British Election Results: Exit polls show hung parliament in UK
Early exit polls from the U.K. released late Thursday indicated that Prime Minister Theresa May's choice to call snap elections in order to shore up her Conservative party's majority heading into Brexit negotiations may have backfired.
Though the full results won't be known for some time, exit polls showed May's Tories finishing the election with 314 seats, the same number as Labour, the Scottish National Party and the Liberal Democrats, potentially resulting in a hung parliament.
Before Brits headed to the voting booth for the fourth national election in three years on Thursday, most polls showed the Conservatives with a slight lead over Labour, led by Jeremy Corbyn.
British polling firm ICM Unlimited showed Conservatives with the biggest lead, 12 points. ComRes, meanwhile, showed the Tories with a 10-point lead, ORB International with nine, Ipsos MORI with eight, Opinium and YouGov with seven, and Survation with the Tories leading by only two points.
On the high end, Conservatives were projected to gain as many as 74 seats, the largest Tory majority in parliament since the days of Margaret Thatcher, according to the Independent. But more-conservative estimates, like that conducted by Electoral Calculus, showed the Tories were more likely to pick up fewer than 30 seats, while Labour was likely to lose around a dozen. Those results appear to have been far off.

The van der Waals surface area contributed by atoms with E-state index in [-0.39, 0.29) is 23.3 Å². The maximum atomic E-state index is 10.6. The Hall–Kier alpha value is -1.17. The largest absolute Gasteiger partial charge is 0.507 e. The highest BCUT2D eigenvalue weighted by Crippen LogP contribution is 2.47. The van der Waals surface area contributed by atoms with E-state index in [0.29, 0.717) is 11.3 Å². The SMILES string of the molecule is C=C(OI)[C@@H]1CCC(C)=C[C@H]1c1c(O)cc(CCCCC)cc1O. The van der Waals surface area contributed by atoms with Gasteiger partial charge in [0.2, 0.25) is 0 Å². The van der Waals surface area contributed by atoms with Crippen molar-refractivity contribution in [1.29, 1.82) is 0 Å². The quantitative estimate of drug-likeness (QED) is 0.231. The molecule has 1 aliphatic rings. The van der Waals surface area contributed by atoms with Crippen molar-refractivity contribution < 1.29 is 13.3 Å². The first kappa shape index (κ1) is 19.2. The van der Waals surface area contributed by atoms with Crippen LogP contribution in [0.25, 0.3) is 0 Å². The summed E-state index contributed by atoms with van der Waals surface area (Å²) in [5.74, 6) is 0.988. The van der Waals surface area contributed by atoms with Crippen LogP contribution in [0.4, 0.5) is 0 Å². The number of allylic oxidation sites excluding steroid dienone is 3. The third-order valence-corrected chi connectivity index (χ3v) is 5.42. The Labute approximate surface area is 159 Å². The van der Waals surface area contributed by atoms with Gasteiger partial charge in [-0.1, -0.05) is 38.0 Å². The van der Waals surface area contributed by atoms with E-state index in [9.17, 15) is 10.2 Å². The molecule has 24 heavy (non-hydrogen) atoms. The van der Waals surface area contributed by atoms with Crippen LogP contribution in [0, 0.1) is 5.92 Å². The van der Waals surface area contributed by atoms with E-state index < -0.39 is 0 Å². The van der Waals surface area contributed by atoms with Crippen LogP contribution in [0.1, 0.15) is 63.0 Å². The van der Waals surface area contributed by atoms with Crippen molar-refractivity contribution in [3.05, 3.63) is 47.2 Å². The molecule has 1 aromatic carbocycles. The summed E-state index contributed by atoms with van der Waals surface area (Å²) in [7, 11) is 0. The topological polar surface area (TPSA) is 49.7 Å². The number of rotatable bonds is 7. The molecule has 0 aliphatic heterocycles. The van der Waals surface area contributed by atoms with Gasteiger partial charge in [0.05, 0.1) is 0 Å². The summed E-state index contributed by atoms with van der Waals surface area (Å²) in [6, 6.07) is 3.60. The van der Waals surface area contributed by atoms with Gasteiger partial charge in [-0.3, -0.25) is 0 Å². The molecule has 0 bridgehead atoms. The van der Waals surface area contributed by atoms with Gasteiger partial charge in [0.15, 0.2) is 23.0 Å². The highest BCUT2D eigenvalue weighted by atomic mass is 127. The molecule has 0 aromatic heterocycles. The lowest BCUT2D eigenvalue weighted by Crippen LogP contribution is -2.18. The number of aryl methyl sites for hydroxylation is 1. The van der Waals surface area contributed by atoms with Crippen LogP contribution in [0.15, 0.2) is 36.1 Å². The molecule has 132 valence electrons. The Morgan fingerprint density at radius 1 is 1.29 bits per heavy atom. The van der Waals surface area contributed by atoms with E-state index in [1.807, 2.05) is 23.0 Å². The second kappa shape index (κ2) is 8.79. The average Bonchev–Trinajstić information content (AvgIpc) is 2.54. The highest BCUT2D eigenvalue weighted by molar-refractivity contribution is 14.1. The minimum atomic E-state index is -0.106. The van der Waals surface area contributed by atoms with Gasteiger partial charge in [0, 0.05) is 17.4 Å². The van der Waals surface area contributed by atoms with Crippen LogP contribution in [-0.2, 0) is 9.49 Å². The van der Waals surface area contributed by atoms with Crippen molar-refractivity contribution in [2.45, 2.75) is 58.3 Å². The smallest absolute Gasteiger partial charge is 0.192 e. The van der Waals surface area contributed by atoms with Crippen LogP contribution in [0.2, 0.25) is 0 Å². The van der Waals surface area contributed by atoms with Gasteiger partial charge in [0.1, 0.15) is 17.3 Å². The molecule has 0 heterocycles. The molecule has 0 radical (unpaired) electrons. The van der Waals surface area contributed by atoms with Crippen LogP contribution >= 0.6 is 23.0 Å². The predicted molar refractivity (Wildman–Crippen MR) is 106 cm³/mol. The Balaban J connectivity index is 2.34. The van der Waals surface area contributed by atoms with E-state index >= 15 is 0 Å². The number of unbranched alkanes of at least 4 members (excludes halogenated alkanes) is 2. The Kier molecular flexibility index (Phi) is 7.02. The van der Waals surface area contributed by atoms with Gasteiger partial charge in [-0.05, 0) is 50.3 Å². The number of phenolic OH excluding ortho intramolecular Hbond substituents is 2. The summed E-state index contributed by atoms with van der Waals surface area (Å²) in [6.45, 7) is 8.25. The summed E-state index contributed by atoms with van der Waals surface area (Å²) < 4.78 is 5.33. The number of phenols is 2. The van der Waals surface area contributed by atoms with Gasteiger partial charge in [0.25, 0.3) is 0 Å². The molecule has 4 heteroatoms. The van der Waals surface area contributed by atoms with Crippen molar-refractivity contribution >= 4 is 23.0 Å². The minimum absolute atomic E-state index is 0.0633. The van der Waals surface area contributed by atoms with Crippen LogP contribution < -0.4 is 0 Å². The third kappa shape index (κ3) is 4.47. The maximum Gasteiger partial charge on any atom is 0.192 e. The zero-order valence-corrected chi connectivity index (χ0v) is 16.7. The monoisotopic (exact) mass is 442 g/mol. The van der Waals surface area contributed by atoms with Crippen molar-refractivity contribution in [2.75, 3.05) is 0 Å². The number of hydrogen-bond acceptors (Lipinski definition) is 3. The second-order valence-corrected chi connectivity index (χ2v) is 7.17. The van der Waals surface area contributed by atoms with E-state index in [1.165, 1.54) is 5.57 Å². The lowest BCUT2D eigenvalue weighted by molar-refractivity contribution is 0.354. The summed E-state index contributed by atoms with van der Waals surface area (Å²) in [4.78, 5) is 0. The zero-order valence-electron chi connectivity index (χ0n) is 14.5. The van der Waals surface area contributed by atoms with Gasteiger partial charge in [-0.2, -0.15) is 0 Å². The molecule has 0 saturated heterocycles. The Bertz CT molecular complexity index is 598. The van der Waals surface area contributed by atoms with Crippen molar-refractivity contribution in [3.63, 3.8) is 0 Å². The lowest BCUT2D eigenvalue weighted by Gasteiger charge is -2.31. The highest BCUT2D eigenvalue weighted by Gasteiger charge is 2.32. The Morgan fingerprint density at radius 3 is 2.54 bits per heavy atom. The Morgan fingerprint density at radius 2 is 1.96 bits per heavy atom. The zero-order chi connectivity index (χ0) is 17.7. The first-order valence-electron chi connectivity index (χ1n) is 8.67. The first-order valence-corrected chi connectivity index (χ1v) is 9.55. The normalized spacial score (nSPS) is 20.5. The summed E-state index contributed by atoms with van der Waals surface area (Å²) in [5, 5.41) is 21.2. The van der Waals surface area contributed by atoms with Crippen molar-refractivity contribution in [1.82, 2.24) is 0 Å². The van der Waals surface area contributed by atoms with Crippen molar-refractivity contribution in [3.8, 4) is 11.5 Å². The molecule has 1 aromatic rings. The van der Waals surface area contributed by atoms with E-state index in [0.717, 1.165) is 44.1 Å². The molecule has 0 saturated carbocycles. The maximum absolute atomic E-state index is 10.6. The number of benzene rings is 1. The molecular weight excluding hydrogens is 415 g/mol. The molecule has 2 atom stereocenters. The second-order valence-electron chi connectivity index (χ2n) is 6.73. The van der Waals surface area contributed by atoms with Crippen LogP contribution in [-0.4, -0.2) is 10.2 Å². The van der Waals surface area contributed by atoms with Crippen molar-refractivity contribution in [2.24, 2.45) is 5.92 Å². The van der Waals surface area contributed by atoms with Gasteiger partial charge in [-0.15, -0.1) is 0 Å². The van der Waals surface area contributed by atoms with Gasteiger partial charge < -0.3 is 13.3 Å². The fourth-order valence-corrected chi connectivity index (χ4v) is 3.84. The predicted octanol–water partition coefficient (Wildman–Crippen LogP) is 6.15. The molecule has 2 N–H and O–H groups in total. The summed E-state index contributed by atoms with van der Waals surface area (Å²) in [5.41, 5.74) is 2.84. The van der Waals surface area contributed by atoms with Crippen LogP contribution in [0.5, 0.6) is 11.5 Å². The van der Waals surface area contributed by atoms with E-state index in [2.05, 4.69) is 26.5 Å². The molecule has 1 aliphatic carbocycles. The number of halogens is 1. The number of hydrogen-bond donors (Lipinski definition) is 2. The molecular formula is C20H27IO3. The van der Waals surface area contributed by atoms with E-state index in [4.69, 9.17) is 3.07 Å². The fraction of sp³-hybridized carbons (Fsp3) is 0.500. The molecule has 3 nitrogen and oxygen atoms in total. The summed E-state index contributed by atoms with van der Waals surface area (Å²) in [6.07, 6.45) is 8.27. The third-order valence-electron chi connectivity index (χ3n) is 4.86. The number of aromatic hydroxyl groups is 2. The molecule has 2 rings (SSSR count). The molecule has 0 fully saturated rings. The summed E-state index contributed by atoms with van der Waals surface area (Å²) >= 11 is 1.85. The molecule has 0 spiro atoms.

In the days leading up to the election, Labour narrowed a significant Tory lead.
In part, the Tories' slide in the polls was due to reports that Theresa May was considering replacing the U.K.'s so-called "triple lock" pension system, which "locks" pension payment increases to average earnings growth, inflation or 2.5%, whichever is highest, with a less generous "double-lock" system. May later abandoned that idea in the face of criticism.
The election was also upended by two terrorists attacks: one in Manchester in May and another in London less than a week before the election. Never before had Britain experienced a terror attack during an election — let alone two — and both Conservatives and Labour agreed to suspend campaigning after both events.
In the wake of the attacks, May called for the U.K. to change human rights laws to make it easier to deport those suspected of having ties to terrorists, while Corbyn tried to make inroads against May on security, accusing her of trying to "protect the public on the cheap."
May called for a snap election in April after saying she would not. May said she wanted her party to have a stronger majority, and thus a clearer mandate, going into Brexit negotiations.
Britain voted to leave the European Union in June 2016.